C. The 2004 Amendments Do Not Violate Schiel's Procedural Due Process Rights
Schiel next argues that the 2004 amendments violate his right to procedural due process because they deny him access to the courts. According to Schiel, AS 23.30.055 restricts his access to the courts by denying him the opportunity to bring a negligence action against the project owner and fails to provide an adequate alternative remedy for him to seek redress. UNOCAL and amici curiae reply that Schiel's alternative remedy is the workers' compensation system. Schiel responds that the state has not provided a substitute remedy to him but has "simply erased [his] right to access the courts."
We held in Bush v. Reid*fn52 that the Due Process Clause of the Alaska Constitution encompasses a right of access to the courts.*fn53 Article I, section 7 of the Alaska Constitution provides that no person shall be deprived of life, liberty, or property without due process of law. To determine whether a government action violates due process, we apply the three-part test from Mathews v. Eldridge.*fn54 As adopted for Alaska, the test balances:
(1) the private interest affected by the official action; (2) the risk of an erroneous deprivation of such interest through the procedures used and the probable value, if any, of additional or substitute procedural safeguards; and (3) the government's interest, including the fiscal and administrative burdens that additional or substitute procedural requirements would entail.*fn55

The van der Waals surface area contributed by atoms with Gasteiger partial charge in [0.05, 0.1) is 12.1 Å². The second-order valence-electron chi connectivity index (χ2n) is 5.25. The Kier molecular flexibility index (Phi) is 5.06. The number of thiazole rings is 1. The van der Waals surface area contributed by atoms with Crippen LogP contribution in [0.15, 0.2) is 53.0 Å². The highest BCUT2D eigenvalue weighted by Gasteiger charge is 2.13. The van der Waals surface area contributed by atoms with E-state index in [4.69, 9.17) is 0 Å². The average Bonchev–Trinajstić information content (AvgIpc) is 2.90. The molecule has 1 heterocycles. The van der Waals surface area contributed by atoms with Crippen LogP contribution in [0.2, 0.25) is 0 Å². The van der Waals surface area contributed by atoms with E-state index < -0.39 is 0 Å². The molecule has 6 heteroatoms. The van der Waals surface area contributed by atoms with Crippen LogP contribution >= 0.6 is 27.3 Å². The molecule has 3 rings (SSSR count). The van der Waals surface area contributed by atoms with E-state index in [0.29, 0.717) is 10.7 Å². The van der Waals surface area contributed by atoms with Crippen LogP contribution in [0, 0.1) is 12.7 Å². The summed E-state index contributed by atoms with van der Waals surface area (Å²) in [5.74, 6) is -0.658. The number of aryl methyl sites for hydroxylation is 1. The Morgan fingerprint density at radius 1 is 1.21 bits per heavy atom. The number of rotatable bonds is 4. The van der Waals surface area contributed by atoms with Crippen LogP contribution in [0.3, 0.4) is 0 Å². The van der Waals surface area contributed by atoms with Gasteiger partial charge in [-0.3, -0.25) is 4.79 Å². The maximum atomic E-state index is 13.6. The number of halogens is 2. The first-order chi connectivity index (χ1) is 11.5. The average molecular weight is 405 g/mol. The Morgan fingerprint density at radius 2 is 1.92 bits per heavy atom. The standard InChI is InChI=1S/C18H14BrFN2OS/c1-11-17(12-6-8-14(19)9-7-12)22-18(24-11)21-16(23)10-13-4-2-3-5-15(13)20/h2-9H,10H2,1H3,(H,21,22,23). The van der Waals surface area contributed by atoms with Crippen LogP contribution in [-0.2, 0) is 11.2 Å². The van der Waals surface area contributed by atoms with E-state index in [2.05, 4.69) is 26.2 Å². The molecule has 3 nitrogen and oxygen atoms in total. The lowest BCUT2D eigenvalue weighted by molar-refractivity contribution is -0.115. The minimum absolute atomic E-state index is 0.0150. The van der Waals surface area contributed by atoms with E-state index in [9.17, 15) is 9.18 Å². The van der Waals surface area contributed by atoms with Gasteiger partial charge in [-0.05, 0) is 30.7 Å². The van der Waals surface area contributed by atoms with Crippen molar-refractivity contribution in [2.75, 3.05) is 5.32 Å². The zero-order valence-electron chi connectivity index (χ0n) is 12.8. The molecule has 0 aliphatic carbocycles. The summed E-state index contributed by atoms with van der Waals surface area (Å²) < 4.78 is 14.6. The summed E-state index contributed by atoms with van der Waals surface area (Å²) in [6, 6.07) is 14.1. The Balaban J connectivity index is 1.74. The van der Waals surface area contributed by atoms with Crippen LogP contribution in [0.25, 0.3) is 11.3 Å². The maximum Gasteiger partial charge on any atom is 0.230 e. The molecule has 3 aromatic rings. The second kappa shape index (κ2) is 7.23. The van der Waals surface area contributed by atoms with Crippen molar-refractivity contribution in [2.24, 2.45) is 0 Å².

Here, Schiel identifies his private interest as his right to bring a tort claim for his injury or as a right of access to the courts, which he says is an important right. UNOCAL asserts that Schiel's right of access to the courts is not implicated by the 2004 amendments, noting that the right of access to the courts is infringed only when government action completely bars access and provides no alternative remedy. Amicus curiae the State of Alaska asserts that Schiel still has the opportunity to be heard at a meaningful time and in a meaningful manner because he can bring a workers' compensation claim. (And, in fact, Schiel has done so.) Amicus curiae the United States echoes this assertion, maintaining that Schiel's due process rights are not violated because the workers' compensation system provides a substantial and efficient remedy for injured workers.